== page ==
Have I mentioned how much I adore Maureen Ryan? Because I adore Maureen Ryan a lot, and she makes a critical point about the representation of women in the television industry and the resulting content in her scathing review of I Hate My Teenage Daughter:
Before we all link arms and dance a jig of glee about the number of ladies in the realm of TV comedy, a few reminders are in order: First, this trend is long overdue, given that women have always been funny (yes, even before Tina Fey), and this fall’s uptick in female representation doesn’t erase the fact that, as I explored in this story, the overall number of female writers in the TV industry is shrinking.
Also, the sad fact is, women are as capable of writing a misogynist, soul-killing TV comedy as anyone else. Exhibit A: ‘I Hate My Teenage Daughter,’ a shrieky nightmare that premieres 9:30PM ET on Fox.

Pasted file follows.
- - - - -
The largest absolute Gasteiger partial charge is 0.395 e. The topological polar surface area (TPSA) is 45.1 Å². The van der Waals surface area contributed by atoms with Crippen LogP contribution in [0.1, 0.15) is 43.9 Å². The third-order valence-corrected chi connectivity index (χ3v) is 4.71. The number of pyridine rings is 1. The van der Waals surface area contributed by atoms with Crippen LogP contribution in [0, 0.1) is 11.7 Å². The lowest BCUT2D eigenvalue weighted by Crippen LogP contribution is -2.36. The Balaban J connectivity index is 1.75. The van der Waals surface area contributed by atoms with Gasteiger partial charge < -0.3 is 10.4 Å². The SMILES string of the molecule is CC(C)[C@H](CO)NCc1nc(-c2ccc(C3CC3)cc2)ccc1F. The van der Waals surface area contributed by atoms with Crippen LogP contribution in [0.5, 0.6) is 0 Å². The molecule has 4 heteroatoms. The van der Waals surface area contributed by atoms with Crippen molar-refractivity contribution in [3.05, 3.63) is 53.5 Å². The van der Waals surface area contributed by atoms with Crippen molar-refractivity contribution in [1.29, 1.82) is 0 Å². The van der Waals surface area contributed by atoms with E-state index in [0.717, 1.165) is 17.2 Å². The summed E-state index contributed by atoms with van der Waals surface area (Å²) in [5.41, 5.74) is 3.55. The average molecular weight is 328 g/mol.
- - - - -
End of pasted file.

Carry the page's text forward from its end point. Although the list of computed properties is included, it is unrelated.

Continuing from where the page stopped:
Sherry Bilsing-Graham and Ellen Plummer Kreamer are listed as the executive producers of this show, which takes as its premise that people will enjoy seeing two women relentlessly mocked and humiliated by everyone around them. In the unlikely event that that premise strikes you as funny, what’s on display here is so stale and mean-spirited that I urge you to avoid it at all costs.
The entertainment industry doesn’t need token ladies who will write things that conform to male perspectives. It needs a lot of women, some of whom will be one of the guys, some of whom will write stories that explore and illuminate female worlds, some of whom will work in established tropes, and some of whom will lay down new markers. Diversity isn’t about quotas. It’s about perspectives.